As I was walking down Abbot Street  (now Pat Quinn Way) to my regular gate, Orland Kurtenbach and his wife walked by for the unveiling of the street sign on Abbot St. and Pacific Boulevard. As I came inside, I saw Kirk McLean talking with a few others. Usually, I don’t get phased by seeing McLean, he’s in and around the arena quite a bit during the regular season, but yesterday, it felt different. There was an energy the minute I set foot through the doors. As I waited for the elevator to take me to Level 5, I started recognizing more faces, and then I thought I saw Markus Naslund which made me do a double take and I wasn’t sure, but I was… Anyway, everyone was in great anticipation of the pre-game ceremony.

When I met up with my husband in our section, he told me of some of the people he saw gathered at Gate 16. He said, in a cluster, there was Brian Burke, George McPhee, Jim Robson and Bob Nicholson. Rogues, maybe, but hockey’s upper echelon, definitely. As we were having our pre-game dinner, I believe we both felt at a loss for words. All  we could do was smile just think of how much Pat Quinn meant to hockey and we in Vancouver were so fortunate to have felt his impact so profoundly.

Canucks President, Trevor Linden, bookends the new commemorative sign of Pat Quinn Way" with Vancouver mayor, Gregor Robertson during the unveiling, renaming ceremony. Photo Credit: NHL.com

Canucks President, Trevor Linden, bookends the new commemorative sign of Pat Quinn Way” with Vancouver mayor, Gregor Robertson during the unveiling, renaming ceremony. Photo Credit: NHL.com

The unveiled "Pat Quinn Way". Quinn meant so much to the Canucks and to the city of Vancouver, it was truly a fitting tribute.

The unveiled “Pat Quinn Way”. Quinn meant so much to the Canucks and to the city of Vancouver, it was truly a fitting tribute.

 

 

 

 

 

 

 

 

 

 

 

 

 When the actual ceremony began, Hockey Hall of Fame inductee and legendary broadcaster, Jim Robson hosted the evening. It was respectful, memorable without being too long winded. It was perfect. Rick Ley, Bobby Clarke, Cliff Fletcher, Ron Toigo, Markus Naslund, Stan Smyl, Trevor Linden, Pavel Bure, Kirk McLean, Bob Nicholson and Orland Kurtebach all joined in for the on-ice ceremony. But it was the amazing entourage of people who weren’t shown publicly that astounded many. Washington Capitals GM, George McPhee, singer Michael Buble, Flames President- Brian Burke were amongst the many who gathered at Rogers Arena on that very special night.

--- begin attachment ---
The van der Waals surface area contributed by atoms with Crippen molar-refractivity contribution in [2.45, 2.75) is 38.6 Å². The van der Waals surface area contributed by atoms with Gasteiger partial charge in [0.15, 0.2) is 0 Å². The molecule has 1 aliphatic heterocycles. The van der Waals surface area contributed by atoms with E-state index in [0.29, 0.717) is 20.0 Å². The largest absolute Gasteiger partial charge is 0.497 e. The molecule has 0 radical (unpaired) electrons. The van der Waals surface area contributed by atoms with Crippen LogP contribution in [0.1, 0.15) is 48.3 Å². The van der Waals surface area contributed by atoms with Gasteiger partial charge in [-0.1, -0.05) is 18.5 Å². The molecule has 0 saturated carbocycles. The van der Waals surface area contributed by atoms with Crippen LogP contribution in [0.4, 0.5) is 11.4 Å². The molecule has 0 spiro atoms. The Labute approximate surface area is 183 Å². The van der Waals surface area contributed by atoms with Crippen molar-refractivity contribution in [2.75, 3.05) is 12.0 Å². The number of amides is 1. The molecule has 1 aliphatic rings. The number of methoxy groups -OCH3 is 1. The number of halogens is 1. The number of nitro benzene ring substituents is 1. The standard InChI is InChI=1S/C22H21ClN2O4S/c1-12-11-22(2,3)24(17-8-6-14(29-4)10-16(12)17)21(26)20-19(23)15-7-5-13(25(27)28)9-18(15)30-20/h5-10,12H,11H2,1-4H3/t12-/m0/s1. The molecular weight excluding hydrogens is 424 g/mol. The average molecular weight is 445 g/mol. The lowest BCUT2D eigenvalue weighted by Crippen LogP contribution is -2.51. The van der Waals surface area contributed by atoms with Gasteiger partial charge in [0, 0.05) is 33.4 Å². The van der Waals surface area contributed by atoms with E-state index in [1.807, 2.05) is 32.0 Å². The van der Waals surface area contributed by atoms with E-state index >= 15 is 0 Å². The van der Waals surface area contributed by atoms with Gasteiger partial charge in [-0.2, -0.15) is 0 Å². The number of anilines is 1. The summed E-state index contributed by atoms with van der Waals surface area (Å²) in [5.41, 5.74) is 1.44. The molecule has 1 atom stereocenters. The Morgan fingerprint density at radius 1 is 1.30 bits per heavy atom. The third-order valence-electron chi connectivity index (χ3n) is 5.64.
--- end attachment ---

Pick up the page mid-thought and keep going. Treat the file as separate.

Seeing people in the hockey world pay their respects to a man that meant so much to this game, to this city and especially to this team. Pat Quinn had an impact everywhere he want into hockey, but nowhere to the extent of Vancouver. I was still a young girl (11 or 12) when Pat Quinn took charge of the Vancouver Canucks, but I do remember the less than half full Pacific Coliseum before his arrival and how things changed when he put his stamp on the team. There was a culture, there was a vibe, there was respectability associated with the Canucks that lacked in previous regimes.

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Highlights of the Pat Quinn Ceremony

  • Seeing the array of team jerseys that was associated with Pat Quinn in the world of hockey. Even more so the people who wore them out as they were introduced to Rogers Arena.
  • The appropriateness of the St. Patrick’s Day to remember The Big Irishman.
  • Bagpipes and Mark Donnelly singing his rendition of “Irish Eyes Are Smiling” paid a wonderful musical tribute.
  • The combatants of the night, were the two NHL teams Quinn had the most success with as a head coach.
  • All the dignitaries throughout the night that went on-air with kind words to say about Pat.
  • Seeing his daughters and granddaughter with the ceremonial puck drop was a perfect way to end the ceremony.
  • The one that impacted me the most during the ceremony was seeing Bure, Linden and McLean together in their old “Skate Logo” jersey brought the crowd to a rousing cheer. Memories of a team from yesteryear brought many smiles and tears of joy to some present at the arena. Most significant part of that trio together was, as they were leaving the ice after the ceremony, Linden patted Bure on the back and shared what seemed like kinds words with the Russian Rocket. Two men, who have not always seen eye to eye, as teammates and people, put their differences aside for the night to remember Pat Quinn. That’s speaks volumes of how much Pat Quinn meant to people.

For those that missed the ceremony last night, or those who just want to see it again, here is the ceremony in its entirety.

 

@Aviewfromabroad

Top 5 Annoyances of Willie Desjardins

He’s a nice guy. He’s far removed from the Canuck coach of yester-year. He won’t go and try to hunt down Bob Hartley in the opponent’s dressing room at Rogers Arena, but there are things that bug me about Willie Desjardins. For the most part, I like the guy. He seems like a guy that is respected by the team as a whole, one that management likes and the fans can see him just as a regular guy with a pretty cool job. However, with not much emotional range ever shown by Desjardins, there are a few things that bug me about the guy.

I'd love to see a little more 'anger' from Willie Desjardin as displayed here. Photo Credit: Jeff Vinnick, Canucks.

I’d love to see a little more ‘anger’ from Willie Desjardin as displayed here. Photo Credit: Jeff Vinnick, Canucks.

  1. Love for Linden Vey– How he keeps Vey in the lineup regardless of the inaffectiveness Vey displays on the ice more often than not is quite puzzling. Sure he played for him in Medicine Hat, but that was a while back, and the vast chasm between the WHL and the NHL is too big a jump for many to make. Vey has some good attributes, but when a guy who considers himself a centre but can barely win a face-off wins a spot in the lineup over guys that could be more physical or have a better touch for scoring. I don’t get it. Many of my Canucks brethren don’t get it either.